Through our communication with the only other team from Greece this year and with the help of Dr. Konstantinos Vavitsas (University of Queensland) we came up with the idea of organizing a workshop in order to introduce Synthetic Biology to a wider audience. The “SynBio Workshop: The principles of engineering life” was held at the National Technical University of Athens and throughout its course we collaborated with the team members of iGEM Thessaloniki 2018. We worked together in order to create the educational material for the presentations and to find donors for the event. Two members of the iGEM Thessaloniki Team came to Athens to provide hands on assistance during the final steps of setting up and executing the workshop. Since none of us had any previous experience organizing such a huge event, it was truly a valuable collaboration and through it we managed to overcome many issues that arose and acquire new skills.
Since only one undergraduate team from Greece had ever participated in the iGEM Competition, when we decided we were interested in participating ourselves, we had a plethora of questions concerning many aspects of the process. The iGEM Greece 2017 team members were quick and eager to answer all of our questions and give us guidance through the first months of setting our team up.
Also, as the iGEM Greece team members had more lab experience, they gave us useful tips and helped us many times with troubleshooting. The iGEM Greece 2017 Team also participated in the SynBio Workshop by presenting their project.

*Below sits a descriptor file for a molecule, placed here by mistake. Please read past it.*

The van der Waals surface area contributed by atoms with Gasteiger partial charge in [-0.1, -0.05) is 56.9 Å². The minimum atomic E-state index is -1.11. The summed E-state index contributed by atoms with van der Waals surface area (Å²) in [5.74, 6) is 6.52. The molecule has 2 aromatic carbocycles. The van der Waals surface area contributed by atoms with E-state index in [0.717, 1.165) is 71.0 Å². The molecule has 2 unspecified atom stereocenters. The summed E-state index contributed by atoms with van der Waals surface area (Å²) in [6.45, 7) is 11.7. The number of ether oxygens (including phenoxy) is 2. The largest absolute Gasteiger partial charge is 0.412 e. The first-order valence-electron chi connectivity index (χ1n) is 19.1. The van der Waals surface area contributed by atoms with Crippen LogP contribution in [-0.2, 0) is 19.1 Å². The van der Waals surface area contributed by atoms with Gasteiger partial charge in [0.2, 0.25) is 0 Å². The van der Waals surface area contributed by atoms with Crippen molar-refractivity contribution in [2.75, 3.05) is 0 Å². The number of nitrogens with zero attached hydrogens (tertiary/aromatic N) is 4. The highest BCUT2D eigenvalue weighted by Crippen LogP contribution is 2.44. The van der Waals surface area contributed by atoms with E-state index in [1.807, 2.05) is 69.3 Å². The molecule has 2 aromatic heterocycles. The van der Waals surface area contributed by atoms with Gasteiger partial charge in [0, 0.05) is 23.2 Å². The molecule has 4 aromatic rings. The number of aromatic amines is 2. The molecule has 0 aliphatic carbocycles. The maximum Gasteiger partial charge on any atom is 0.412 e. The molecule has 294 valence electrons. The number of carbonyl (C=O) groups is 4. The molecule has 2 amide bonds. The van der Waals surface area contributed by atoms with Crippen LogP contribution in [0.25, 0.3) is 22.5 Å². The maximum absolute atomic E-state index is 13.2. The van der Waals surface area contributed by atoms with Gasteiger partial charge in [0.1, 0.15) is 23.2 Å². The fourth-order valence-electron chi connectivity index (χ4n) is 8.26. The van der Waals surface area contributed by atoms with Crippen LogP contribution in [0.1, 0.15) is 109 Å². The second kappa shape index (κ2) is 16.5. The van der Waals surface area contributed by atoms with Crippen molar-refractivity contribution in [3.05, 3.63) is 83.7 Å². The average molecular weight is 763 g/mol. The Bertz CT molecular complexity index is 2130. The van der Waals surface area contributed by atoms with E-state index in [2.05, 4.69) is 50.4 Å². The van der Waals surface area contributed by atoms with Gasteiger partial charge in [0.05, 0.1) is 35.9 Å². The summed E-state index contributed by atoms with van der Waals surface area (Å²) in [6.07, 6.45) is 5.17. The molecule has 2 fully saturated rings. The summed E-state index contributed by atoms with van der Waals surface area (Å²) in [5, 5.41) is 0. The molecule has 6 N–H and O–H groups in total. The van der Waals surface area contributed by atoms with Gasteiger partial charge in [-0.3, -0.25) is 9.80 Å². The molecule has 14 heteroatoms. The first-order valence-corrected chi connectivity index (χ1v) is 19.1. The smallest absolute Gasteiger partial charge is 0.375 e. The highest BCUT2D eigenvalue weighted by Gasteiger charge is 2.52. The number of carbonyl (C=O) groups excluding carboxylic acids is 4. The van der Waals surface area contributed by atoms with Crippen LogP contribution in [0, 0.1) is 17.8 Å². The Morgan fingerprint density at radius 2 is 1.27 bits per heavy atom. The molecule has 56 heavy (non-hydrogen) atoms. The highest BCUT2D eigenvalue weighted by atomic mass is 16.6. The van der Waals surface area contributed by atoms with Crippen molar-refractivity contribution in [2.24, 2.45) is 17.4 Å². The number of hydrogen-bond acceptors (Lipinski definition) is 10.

The Berlin diagnostX 2017 Team had a very similar project to ours, so they were in a unique positions to give us more information about the toehold switch mechanism. The team, and especially their team leader, who continued working on their project, gave us tips about the design and the assembly of the switches and generally about many wet lab issues that we came up against.
The Bielefeld-CeBiTec team shared with us a slide-show they prepared about Dual Use and Research of Concern. They informed us on these topics in the context of science and explained how they form a part of Biosecurity issues. We supported their commendable effort to raise awareness on such important topics by viewing the slides at the Molecular Virology Laboratory of the Hellenic Pasteur Institute where we conduct our experiments. The Bielefeld-CeBiTec team granted us the Dual Use Awareness button.
Both team Erlangen and our team created a video for their Human Practices. In order to make it accessible to more teams and people around the world, our teams translated each other’s video script in their own language, so that the translated script can be used as subtitles. Thus, our video has German subtitles, and iGEM Erlangen Team’s video has Greek subtitles!